Map of Indiana: A Source for All Kinds
of Maps of Indiana
Map of Indiana links to other maps
- Federal Lands (PDF)
- Historical - A large selection of historical Indiana maps.
- Indiana Dunes National Lakeshore (click on the map to enlarge)
- Outline - counties labeled (click on the map to enlarge)
- Political (click on the map to enlarge)
- Reference (click on the map to enlarge)
- Shaded Relief (click on the map to enlarge)
- Blank Outline Map - A printer-friendly document.
- Roads - You can zoom in and print your own maps at a large scale.
- Shaded Relief - Can be printed at two different zoom levels (click on the map to zoom).
- Indiana highway - A laminated, tear-proof folding highway map.
- INDIANA w/Counties Wall Map - Various sizes, laminated.
- Indiana State - A richly-colored shaded relief and elevation tinted map.
- For a large selection of other Indiana maps, click here.
Indiana Of Interest
The region was first explored for France by Robert Cavelier in 1679. In 1763 the British claimed victory over the French for the area. American forces were led by George Rogers Clark against the British in the area during the Revolutionary War and Indiana was the scene of frequent Indian uprisings until the victory by Gen. William Henry Harrison at Tippecanoe in 1811. Indiana was organized as a territory in 1800 and admitted as the 19th state in 1816.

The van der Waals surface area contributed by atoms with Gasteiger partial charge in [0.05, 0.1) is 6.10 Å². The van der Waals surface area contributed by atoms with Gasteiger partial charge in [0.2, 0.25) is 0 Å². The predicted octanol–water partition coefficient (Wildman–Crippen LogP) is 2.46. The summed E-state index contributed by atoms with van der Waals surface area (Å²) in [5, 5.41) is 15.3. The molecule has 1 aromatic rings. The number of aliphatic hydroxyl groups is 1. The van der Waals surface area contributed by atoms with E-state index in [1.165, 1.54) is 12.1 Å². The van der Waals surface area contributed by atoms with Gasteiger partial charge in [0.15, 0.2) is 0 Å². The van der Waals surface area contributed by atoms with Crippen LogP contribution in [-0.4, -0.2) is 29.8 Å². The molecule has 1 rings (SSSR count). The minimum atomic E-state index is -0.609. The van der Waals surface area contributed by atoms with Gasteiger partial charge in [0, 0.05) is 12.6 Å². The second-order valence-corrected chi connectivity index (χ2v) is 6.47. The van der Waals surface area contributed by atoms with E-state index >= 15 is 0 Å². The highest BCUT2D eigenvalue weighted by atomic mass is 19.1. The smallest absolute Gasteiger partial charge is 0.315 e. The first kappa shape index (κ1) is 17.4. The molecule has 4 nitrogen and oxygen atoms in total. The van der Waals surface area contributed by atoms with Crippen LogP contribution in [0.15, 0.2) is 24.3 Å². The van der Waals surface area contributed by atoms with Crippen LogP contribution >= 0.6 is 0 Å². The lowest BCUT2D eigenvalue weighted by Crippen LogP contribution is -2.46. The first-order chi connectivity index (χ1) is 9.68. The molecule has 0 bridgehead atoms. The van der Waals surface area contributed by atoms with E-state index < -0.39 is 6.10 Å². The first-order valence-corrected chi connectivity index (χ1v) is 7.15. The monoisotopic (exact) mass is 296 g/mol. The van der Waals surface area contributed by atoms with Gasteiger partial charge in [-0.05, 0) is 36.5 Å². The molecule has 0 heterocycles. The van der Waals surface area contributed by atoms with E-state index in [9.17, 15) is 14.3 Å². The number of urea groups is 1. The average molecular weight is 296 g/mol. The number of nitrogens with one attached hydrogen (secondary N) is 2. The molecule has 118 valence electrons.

The state is a large producer of coal, and a leader in limestone quarrying. Much of the nation's building limestone originates here and the stone for the Empire State Building came from a site near Bedford.
Northern Indiana's geography is dominated by what was once a glacial lake. It is separated from the central agricultural plain by the Wabash River. The southern third of the state is a series of bottomlands separated by gorges and valleys, ridges and knolls. Mineral springs, as at French Lick and West Baden Springs, and limestone caves, such as the big Wyandotte Cave, are located in this area.
About three quarters of the land in Indiana is utilized for agriculture although it is primarily a manufacturing state. The farms have very good yields. Cattle, hogs, and poultry are important with meatpacking tops of the many industries related to agriculture. A variety of vegetables and fruits are grown in Indiana. Grain crops, mainly corn and wheat, are important and also support livestock and dairying industries. Soybeans and hay are also produced here in large quantities.
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